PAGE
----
A dark lord from another universe. A lonely young woman. A fateful meeting between them changes both their lives forever– and leave the fate of two worlds hanging by his forgotten past.
In another world, an evil mage called the Storm Lord fights for his life. As his enemies breach the walls of his fortress, he pours his strength into a desperate spell that opens a portal between realities. His power shatters under the strain and he leaps, tumbling into darkness.
Driving along a gravel road in California’s Sierra foothills, Ro Cheney wishes she had someone, anyone she could trust. Then a black hole opens and spills a man onto the road. He’s wounded, strangely dressed, doesn’t speak English—and doesn’t remember even his own name. When she lays a compassionate hand on his shoulder, the shoulder of a man who has known nothing but violence and hatred, she sets a bond between them that changes both their lives forever.
But for the man Ro names Blackthorne, the past won’t rest. Stalking him across the worlds are five vengeful mages, determined to destroy the monster who devastated their own world. Before he faces them, he must battle a far more terrible enemy within—the Storm Lord himself, who struggles to emerge from the darkness of Blackthorne’s buried memories
Direflame hurtled toward him—fiery clots of searing white, acid yellow, violet so deep and dark it shaded to black. He scrambled and flung up a hand. A thread of magic came, stolen from his last, desperate spell.
The shield he cast was weak. Fires splashed and spattered around, over him. Pain struck an instant later, crumpling him to the floor. He tasted blood. The sharp odor of direflame choked him, and the stink of burned cloth and flesh. Wind howled suddenly through some breach, deafening, snatching the breath from his mouth. The floor shook. The walls screamed and wept glassy shards that glittered on the sleeves of his coat, on the backs of his burned hands.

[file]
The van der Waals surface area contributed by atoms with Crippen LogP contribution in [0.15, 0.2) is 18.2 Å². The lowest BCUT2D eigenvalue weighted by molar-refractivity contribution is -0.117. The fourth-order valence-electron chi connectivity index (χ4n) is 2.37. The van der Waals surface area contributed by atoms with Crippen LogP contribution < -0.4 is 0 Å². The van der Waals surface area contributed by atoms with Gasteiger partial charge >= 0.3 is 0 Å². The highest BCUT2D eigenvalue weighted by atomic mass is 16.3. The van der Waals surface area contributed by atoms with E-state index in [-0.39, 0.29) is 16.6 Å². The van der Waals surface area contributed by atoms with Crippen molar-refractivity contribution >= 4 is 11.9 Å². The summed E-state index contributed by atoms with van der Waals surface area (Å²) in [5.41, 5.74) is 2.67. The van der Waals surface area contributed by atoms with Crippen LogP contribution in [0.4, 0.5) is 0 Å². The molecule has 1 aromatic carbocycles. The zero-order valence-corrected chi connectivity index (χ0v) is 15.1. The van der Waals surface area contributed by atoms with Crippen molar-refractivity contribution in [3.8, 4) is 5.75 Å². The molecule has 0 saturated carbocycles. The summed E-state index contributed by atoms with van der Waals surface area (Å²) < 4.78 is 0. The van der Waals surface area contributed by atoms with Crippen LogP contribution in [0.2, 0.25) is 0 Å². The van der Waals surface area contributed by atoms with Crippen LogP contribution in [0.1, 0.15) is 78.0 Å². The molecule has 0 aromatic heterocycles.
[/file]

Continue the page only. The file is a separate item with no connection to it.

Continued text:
Fear gripped him, howling and faceless as the wind, an old, old enemy long vanquished that reared up now once more hale and whole. He’d spent his life gathering strength, making himself invulnerable, eliminating every enemy. Somehow, those who assailed him now had escaped him. He traced in his mind the pattern of the magic, again, again, pouring his strength into the spell. It must save him. It would save him.
The power in him guttered, failing. He rode the bucking floor. The walls bellowed like a tortured bull. Gritting his teeth, he pushed to his knees. He raised one hand, then the other, swept them apart in a gesture of opening.
A flower of darkness unfurled in the air before him. His power stretched, strained, trembling. It shattered. Fragments of himself scattered away. The raw edges of his power bled the last of his strength into the opening, the portal, the escape he had made. It yawned wider, seeking his physical being, as well. He teetered on the edge of two abysses, one before him, one within.
His shadow jumped, split, fanned around him, outlined in appalling colors. He jerked his head up. Fire the colors of annihilation sizzled toward him. He leapt. With a nightmarish, gut-twisting sensation, he tumbled into the darkness.